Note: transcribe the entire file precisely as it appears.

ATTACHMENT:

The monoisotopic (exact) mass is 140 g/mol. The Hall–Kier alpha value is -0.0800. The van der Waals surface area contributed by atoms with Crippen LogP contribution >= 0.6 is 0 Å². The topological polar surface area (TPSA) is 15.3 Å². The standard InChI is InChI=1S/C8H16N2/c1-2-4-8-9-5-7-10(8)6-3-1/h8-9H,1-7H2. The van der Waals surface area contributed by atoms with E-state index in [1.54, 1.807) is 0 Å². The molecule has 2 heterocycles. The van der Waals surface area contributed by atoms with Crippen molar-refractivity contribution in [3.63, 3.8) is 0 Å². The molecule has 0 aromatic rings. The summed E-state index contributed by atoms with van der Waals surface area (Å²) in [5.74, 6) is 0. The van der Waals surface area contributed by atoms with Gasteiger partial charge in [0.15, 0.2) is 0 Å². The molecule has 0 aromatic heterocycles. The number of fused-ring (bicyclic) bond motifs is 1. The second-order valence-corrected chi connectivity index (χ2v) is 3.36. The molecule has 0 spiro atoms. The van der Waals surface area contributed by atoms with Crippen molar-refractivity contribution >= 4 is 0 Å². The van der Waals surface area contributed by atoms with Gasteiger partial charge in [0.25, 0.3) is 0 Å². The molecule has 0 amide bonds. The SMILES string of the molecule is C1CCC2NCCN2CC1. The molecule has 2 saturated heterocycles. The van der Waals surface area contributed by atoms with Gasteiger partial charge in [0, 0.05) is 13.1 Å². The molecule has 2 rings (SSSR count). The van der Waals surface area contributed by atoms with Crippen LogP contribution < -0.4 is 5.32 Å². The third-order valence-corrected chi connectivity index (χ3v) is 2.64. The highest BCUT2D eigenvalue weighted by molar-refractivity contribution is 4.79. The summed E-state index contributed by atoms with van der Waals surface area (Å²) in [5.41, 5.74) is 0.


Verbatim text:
The monoisotopic (exact) mass is 140 g/mol. The Hall–Kier alpha value is -0.0800. The van der Waals surface area contributed by atoms with Crippen LogP contribution >= 0.6 is 0 Å². The topological polar surface area (TPSA) is 15.3 Å². The standard InChI is InChI=1S/C8H16N2/c1-2-4-8-9-5-7-10(8)6-3-1/h8-9H,1-7H2. The van der Waals surface area contributed by atoms with E-state index in [1.54, 1.807) is 0 Å². The molecule has 2 heterocycles. The van der Waals surface area contributed by atoms with Crippen molar-refractivity contribution in [3.63, 3.8) is 0 Å². The molecule has 0 aromatic rings. The summed E-state index contributed by atoms with van der Waals surface area (Å²) in [5.74, 6) is 0. The van der Waals surface area contributed by atoms with Gasteiger partial charge in [0.15, 0.2) is 0 Å². The molecule has 0 aromatic heterocycles. The number of fused-ring (bicyclic) bond motifs is 1. The second-order valence-corrected chi connectivity index (χ2v) is 3.36. The molecule has 0 spiro atoms. The van der Waals surface area contributed by atoms with Crippen molar-refractivity contribution >= 4 is 0 Å². The van der Waals surface area contributed by atoms with Gasteiger partial charge in [0.25, 0.3) is 0 Å². The molecule has 0 amide bonds. The SMILES string of the molecule is C1CCC2NCCN2CC1. The molecule has 2 saturated heterocycles. The van der Waals surface area contributed by atoms with Gasteiger partial charge in [0, 0.05) is 13.1 Å². The molecule has 2 rings (SSSR count). The van der Waals surface area contributed by atoms with Crippen LogP contribution < -0.4 is 5.32 Å². The third-order valence-corrected chi connectivity index (χ3v) is 2.64. The highest BCUT2D eigenvalue weighted by molar-refractivity contribution is 4.79. The summed E-state index contributed by atoms with van der Waals surface area (Å²) in [5.41, 5.74) is 0.